Setting a New Year’s resolution is easy, but the hard part is maintaining the motivation to actually achieve that resolution. If you found yourself falling short of your New Year’s goals, no worries. We have 6 tips to help you get up and bounce back from this so-called “failure.”
Reframe failure: Instead of seeing failure as a bad reflection of yourself, see it as an opportunity to learn, improve, and try again. From failure, we can reflect on what went wrong and gather vital information about our limits and strengths. On top of that, learning from your shortcomings and trying again is an act of resilience—by challenging your supposed failure, you are only building up your resiliency.
Focus on the process: When you make it about the process and not the end result, you zoom in on all the positive benefits of your efforts. It’s likely you’re learning, growing, and changing for the better, even if you fall a little short of your goal. It doesn’t have to be about the achievement itself. There’s so much in the act of getting there.
Acknowledge your strengths and weaknesses: When you analyze what went well and what didn’t, you can learn more about what your strengths are and build a new plan that plays to those strengths.
Look at how far you’ve come: Even if you didn’t achieve your goal, it’s likely you at least took some steps forward and made progress. If this is the case, acknowledge it and try to build on it. Baby steps are what really bring lasting change into our lives.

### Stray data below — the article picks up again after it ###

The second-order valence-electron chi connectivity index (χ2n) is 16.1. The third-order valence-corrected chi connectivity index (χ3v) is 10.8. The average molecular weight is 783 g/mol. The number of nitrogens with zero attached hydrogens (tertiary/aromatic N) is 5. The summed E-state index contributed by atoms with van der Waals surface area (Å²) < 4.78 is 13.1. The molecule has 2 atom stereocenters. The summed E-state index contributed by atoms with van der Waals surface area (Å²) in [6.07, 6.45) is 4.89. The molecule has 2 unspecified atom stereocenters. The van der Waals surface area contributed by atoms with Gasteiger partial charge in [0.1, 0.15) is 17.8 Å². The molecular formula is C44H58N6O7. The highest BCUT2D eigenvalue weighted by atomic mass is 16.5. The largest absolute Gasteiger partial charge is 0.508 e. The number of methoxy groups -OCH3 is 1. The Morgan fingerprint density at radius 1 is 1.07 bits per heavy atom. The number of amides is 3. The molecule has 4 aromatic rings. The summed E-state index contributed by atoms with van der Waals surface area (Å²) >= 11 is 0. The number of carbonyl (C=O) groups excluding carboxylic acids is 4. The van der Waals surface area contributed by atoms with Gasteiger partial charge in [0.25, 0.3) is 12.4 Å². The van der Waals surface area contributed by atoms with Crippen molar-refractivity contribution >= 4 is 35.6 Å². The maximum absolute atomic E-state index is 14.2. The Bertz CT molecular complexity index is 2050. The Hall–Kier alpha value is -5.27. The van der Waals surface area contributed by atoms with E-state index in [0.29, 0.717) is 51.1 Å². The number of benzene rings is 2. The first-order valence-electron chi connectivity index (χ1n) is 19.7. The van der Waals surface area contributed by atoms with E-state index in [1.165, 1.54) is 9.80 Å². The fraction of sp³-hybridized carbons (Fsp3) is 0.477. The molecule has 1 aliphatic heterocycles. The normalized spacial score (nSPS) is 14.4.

Give yourself some credit: You may think there’s nothing worth celebrating, but knowing you’re deserving of a pat on the back is a crucial step.
Set yourself up for success: During this process, you may realize your goals aren’t truly aligned with what you want. In this case, it’s okay to let them go. If you do decide to try again, there are steps you can take to ensure greater success next time around. For instance, try planning a new route towards achieving your goals that includes some of the potential road bumps you might face along the way. More realistic expectations will help you set a goal that you can actually achieve.
By Vlad Harabara for The Optimist Daily: Making Solutions the News